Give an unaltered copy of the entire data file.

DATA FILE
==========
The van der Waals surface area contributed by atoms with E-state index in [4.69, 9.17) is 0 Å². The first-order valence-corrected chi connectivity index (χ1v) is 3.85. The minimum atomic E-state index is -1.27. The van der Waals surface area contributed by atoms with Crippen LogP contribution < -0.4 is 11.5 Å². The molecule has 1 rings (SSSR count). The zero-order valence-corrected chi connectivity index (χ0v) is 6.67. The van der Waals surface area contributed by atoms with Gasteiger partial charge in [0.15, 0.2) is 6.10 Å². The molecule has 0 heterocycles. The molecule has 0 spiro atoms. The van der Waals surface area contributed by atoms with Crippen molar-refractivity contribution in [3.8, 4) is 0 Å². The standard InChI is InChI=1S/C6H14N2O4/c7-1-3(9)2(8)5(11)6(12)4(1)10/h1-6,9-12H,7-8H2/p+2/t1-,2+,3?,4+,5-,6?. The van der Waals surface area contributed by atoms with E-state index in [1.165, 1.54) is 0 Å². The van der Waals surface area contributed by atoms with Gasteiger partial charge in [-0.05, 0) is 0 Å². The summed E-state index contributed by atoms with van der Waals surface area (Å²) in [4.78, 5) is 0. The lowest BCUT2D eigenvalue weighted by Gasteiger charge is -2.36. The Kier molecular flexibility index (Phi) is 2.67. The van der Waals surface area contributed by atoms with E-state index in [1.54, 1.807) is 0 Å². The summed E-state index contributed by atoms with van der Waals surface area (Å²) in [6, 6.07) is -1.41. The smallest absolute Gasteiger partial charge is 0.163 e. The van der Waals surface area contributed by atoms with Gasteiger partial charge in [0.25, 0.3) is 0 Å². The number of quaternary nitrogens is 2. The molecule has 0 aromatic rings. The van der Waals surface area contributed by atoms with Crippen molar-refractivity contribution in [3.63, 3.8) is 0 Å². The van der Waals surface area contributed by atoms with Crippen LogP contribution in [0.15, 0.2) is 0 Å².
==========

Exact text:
The van der Waals surface area contributed by atoms with E-state index in [4.69, 9.17) is 0 Å². The first-order valence-corrected chi connectivity index (χ1v) is 3.85. The minimum atomic E-state index is -1.27. The van der Waals surface area contributed by atoms with Crippen LogP contribution < -0.4 is 11.5 Å². The molecule has 1 rings (SSSR count). The zero-order valence-corrected chi connectivity index (χ0v) is 6.67. The van der Waals surface area contributed by atoms with Gasteiger partial charge in [0.15, 0.2) is 6.10 Å². The molecule has 0 heterocycles. The molecule has 0 spiro atoms. The van der Waals surface area contributed by atoms with Crippen molar-refractivity contribution in [3.8, 4) is 0 Å². The standard InChI is InChI=1S/C6H14N2O4/c7-1-3(9)2(8)5(11)6(12)4(1)10/h1-6,9-12H,7-8H2/p+2/t1-,2+,3?,4+,5-,6?. The van der Waals surface area contributed by atoms with E-state index in [1.165, 1.54) is 0 Å². The van der Waals surface area contributed by atoms with Gasteiger partial charge in [-0.05, 0) is 0 Å². The summed E-state index contributed by atoms with van der Waals surface area (Å²) in [4.78, 5) is 0. The lowest BCUT2D eigenvalue weighted by Gasteiger charge is -2.36. The Kier molecular flexibility index (Phi) is 2.67. The van der Waals surface area contributed by atoms with E-state index in [1.54, 1.807) is 0 Å². The summed E-state index contributed by atoms with van der Waals surface area (Å²) in [6, 6.07) is -1.41. The smallest absolute Gasteiger partial charge is 0.163 e. The van der Waals surface area contributed by atoms with Gasteiger partial charge in [0.25, 0.3) is 0 Å². The number of quaternary nitrogens is 2. The molecule has 0 aromatic rings. The van der Waals surface area contributed by atoms with Crippen molar-refractivity contribution in [3.63, 3.8) is 0 Å². The van der Waals surface area contributed by atoms with Crippen LogP contribution in [0.15, 0.2) is 0 Å².